Linguists at The University of Nottingham are undertaking a £190,000, two-year study on the use of climate change-related terms in the tradition media and cyberspace.
The research aims to understand how complex scientific concepts such as climate change are communicated to the public, and how media-driven “hype to cynicism” could affect policymakers looking to develop awareness campaigns about issues that need our attention and cooperation.
“The publication of the Stern Review in 2006 and Government moves to slash carbon emissions has presented a challenge in terms of how we get people to change their behaviour and attitudes,” said Brigitte Nerlich of the University’s Institute for Science and Society. “In recent times, this has been framed almost exclusively in terms of how to reduce your carbon footprint.”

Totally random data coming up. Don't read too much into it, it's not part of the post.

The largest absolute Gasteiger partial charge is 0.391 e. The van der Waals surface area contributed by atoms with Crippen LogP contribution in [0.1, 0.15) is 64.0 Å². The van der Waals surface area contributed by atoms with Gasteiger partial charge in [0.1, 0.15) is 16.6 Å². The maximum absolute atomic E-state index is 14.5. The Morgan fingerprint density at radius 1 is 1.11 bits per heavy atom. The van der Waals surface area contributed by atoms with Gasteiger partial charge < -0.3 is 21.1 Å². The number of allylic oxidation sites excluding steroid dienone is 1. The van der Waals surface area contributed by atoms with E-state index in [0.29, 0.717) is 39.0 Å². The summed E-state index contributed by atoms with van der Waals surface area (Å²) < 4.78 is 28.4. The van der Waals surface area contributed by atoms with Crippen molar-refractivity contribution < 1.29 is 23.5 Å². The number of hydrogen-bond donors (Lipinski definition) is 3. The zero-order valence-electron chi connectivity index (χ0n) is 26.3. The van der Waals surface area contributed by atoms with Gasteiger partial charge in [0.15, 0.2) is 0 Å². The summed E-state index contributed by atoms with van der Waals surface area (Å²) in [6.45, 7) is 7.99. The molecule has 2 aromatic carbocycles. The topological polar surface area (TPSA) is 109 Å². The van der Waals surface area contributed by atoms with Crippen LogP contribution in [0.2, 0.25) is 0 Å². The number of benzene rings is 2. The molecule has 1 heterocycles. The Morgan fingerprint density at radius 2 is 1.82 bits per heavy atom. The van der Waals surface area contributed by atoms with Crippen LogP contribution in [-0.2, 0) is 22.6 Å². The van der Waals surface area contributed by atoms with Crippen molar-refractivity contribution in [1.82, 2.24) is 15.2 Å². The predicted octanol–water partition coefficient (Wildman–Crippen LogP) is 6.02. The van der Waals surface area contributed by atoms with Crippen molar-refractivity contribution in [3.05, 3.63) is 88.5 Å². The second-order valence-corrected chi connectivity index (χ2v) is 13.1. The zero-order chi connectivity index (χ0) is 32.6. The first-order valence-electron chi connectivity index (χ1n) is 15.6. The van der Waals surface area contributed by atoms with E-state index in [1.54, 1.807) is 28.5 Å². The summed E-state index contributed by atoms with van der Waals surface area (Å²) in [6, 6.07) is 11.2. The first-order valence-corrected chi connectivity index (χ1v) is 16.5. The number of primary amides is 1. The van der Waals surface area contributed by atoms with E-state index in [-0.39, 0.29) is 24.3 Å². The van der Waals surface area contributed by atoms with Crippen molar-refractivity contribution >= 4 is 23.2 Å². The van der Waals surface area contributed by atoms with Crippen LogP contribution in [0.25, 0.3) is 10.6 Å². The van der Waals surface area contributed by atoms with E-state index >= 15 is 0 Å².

She continued, “As a result of this, we have found that three types of lexical ‘carbon compounds’ have become most prevalent: finance, such as carbon tax, carbon budget and carbon fraud; lifestyle, such as carbon footprint and carbon diet; and moral and religious, such as carbon sinner and carbon indulgences.”
The researchers are studying online news sites for national newspapers such as The Guardian and The Observer, blogs and sites populated by environmental activists. An interesting discovery so far: the language used by activists tends to be more instructional rather than hectoring, whereas the most emotive phrases seem to have sprung up among the mainstream national news.
Following completion of the study, the researchers plan to host a workshop with academics, Government officials and public relations professionals to discuss the growth of “carbon compounds,” how they are used and what their significance could be for climate change communication.